What do you hope the reaction to The Curse will be?

It’s very different to People Just Do Nothing. But to use a music analogy, you can’t keep making the same album over and over. You’ve got to flip it on its head a little bit. I feel like we’ve attempted to do that. But in a good way. We’re not making a psychedelic double album… Yet!

Steve Stamp

Co-writer and plays Sidney Wilson

Steve_stamp In The Curse

I was born in ’84 so I was around for a bit of it. The 80s has always been massive for me. All my favourite films growing up were from the 80s - E.T, The Goonies, Ghostbusters, Gremlins. Even now, a lot of my favourite music is 80s. I’m a massive Prince fan. I love the funk stuff like George Clinton and Morris Day & The Time. And there’s so many great 80s pop tunes, you’re spoilt for choice. Me and James put together playlists with hundreds of songs. So it’s always been an era that I had a connection with and I enjoy the visual elements of the 80s. 

We spent a lot of time making sure The Curse felt grounded in reality and specific to East London at that time. There are so many details in there that the average viewer won’t even notice. Like, the proper gangsters always wear bits of red and as our guys become more entrenched in that world, they start to increasingly wear bits of red too. Even in the edit, we were picking out music and digging into that 80s London scene. We tried to think outside the box, not do the obvious hits but more what you’d hear on a jukebox back then. We got pretty deep into it all. We’re all quite geeky like that. 

What do you hope the reaction will be?

It’s a bit of a departure for us but I think we’ve pulled it off. We’re aware that because the three of us - Hugo, Seapa and me - are involved, it will inevitably draw comparisons to People Just Do Nothing.

But it feels such a different show. I hope people can see the range we have in terms of our acting now. We’re capable of creating different characters and stories. Hopefully people will be pleasantly surprised and want to see what’s next. For me, The Curse has potential for more series and be something that we’re all quite invested in. It’s exciting.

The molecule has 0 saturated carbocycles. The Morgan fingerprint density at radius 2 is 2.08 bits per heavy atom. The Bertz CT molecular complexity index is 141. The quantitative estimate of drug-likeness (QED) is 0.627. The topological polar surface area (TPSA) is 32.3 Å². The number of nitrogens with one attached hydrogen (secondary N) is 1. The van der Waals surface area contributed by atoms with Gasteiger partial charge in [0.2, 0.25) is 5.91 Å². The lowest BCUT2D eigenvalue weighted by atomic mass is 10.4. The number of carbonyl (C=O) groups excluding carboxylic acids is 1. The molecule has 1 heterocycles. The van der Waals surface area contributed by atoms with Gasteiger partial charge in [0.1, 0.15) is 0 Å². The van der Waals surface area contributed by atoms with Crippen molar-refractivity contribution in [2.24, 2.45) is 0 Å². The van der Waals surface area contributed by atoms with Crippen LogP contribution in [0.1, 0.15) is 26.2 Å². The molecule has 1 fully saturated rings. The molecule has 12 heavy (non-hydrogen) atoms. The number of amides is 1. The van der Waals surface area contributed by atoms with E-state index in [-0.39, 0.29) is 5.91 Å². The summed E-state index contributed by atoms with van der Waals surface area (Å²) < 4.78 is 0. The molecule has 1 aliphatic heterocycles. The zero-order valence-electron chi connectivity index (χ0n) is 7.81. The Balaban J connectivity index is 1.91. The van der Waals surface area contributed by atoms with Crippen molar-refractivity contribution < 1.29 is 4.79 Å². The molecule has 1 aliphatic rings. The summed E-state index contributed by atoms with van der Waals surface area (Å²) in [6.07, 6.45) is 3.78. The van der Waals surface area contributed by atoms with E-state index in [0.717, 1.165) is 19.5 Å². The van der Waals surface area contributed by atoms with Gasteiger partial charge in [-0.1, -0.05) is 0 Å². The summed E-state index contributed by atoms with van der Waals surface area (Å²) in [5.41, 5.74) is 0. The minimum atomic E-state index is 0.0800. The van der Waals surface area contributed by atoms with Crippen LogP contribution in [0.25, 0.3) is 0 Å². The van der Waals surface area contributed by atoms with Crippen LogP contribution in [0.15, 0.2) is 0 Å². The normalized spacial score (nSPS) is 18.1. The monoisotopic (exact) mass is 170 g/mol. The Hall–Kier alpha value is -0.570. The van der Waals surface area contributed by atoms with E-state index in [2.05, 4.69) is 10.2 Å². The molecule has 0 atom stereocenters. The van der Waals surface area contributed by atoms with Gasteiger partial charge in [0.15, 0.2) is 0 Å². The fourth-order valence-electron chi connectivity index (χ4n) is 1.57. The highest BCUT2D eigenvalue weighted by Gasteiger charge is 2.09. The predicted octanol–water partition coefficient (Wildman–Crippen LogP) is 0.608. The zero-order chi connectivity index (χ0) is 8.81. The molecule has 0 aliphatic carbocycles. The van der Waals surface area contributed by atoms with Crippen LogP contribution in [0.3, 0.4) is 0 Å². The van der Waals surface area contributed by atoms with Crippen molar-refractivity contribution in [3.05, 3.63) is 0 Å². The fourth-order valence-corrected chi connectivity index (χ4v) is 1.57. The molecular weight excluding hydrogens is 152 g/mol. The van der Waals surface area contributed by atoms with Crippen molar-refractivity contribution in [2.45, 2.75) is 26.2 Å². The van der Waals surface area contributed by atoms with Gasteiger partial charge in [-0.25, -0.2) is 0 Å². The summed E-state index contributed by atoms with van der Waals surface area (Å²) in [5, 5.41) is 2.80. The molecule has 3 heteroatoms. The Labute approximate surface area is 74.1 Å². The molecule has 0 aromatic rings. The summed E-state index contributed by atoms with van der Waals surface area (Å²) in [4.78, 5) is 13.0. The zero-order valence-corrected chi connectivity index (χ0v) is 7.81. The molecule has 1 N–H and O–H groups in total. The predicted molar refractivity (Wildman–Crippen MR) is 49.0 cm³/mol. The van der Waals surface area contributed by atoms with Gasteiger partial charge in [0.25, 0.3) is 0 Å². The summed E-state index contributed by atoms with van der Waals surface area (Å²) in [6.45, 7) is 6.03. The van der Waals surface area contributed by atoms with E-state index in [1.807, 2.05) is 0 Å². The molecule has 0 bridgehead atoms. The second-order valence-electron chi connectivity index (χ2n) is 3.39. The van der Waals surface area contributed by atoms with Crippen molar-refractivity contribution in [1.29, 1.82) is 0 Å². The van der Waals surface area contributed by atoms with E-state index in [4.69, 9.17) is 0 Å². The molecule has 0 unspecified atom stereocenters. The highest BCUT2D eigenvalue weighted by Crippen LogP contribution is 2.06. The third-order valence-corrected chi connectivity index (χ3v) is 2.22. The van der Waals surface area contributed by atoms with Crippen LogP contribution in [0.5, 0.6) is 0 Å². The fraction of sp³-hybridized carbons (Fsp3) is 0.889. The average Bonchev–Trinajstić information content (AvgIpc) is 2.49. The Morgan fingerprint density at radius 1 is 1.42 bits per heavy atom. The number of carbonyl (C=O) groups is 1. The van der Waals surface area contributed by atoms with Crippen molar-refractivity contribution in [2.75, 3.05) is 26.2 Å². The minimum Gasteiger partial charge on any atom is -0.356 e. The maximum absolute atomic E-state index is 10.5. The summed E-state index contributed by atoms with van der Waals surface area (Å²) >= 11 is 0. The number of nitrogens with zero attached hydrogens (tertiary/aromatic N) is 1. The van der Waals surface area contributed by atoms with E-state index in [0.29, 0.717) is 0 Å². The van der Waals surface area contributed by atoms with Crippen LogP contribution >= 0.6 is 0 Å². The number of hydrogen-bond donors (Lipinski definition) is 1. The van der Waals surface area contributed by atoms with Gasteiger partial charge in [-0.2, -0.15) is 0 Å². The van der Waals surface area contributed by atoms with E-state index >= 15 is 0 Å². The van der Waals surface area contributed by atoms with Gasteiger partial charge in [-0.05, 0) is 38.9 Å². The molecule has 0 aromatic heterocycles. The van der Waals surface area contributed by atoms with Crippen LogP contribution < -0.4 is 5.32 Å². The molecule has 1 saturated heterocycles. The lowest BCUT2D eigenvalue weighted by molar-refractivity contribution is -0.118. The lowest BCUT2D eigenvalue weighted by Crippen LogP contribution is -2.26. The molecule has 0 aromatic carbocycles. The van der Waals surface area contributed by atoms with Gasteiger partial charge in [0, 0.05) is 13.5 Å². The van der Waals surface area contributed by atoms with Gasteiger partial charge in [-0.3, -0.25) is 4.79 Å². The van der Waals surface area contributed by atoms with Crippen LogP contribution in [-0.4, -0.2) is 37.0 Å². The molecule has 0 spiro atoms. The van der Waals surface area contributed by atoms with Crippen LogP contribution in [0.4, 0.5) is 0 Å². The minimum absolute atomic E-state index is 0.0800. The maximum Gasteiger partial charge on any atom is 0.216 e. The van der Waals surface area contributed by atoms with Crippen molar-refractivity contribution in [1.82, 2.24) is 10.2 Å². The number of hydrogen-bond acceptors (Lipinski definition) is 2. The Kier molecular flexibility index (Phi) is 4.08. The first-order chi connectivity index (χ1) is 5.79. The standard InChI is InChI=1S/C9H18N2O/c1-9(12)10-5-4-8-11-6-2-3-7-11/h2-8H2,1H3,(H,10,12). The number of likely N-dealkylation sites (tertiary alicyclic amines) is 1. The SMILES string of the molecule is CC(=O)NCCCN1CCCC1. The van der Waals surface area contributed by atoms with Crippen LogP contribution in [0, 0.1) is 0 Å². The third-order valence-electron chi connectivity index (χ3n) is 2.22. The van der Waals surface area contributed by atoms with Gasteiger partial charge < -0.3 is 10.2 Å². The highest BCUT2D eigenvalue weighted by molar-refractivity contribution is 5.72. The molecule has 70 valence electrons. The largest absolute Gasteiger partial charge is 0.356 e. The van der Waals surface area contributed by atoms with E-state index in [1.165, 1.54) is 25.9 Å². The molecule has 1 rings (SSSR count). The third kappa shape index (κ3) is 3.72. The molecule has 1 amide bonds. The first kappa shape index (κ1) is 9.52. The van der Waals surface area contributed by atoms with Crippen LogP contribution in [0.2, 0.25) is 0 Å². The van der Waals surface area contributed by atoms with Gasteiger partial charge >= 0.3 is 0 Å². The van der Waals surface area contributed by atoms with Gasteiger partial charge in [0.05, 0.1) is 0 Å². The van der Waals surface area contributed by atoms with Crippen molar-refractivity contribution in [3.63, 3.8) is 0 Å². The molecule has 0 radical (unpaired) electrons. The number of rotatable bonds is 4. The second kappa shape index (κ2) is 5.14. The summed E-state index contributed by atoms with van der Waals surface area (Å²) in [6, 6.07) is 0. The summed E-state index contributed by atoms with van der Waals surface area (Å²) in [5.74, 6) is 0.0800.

James De Frond

Co-writer and director


How would you describe The Curse?

It’s not a sitcom. We wanted to put a gang of wallies into a crime caper and that’s where it feels like we’ve found an original tone. Everything around them - the high stakes, the jeopardy, the police, the real gangsters - feels serious. We wanted to put proper dramatic actors in there, so you enjoy seeing the amateurs squirm. It’s a comedy but it’s a black comedy. The curse really takes hold, it hooks you in and I think the cliff hangers are satisfying. As well as being a funny watch, the story’s an enticing one. The boys, Emer and all the cast are fantastic, so it’s been a joy. 

What appealed to you about the story?

I read about Hatton Garden, thinking: ‘Everyone’s going to do this as a TV or film idea’. I became slightly obsessed with those old boys who did it in their pensioner years. But when you read more about them, you realise they’ve been pulling off robberies their whole lives. Throughout the 60s, 70s and 80s, they’d go into prison for a bit, come out, do another robbery. Sometimes they’d get caught, sometimes they didn’t.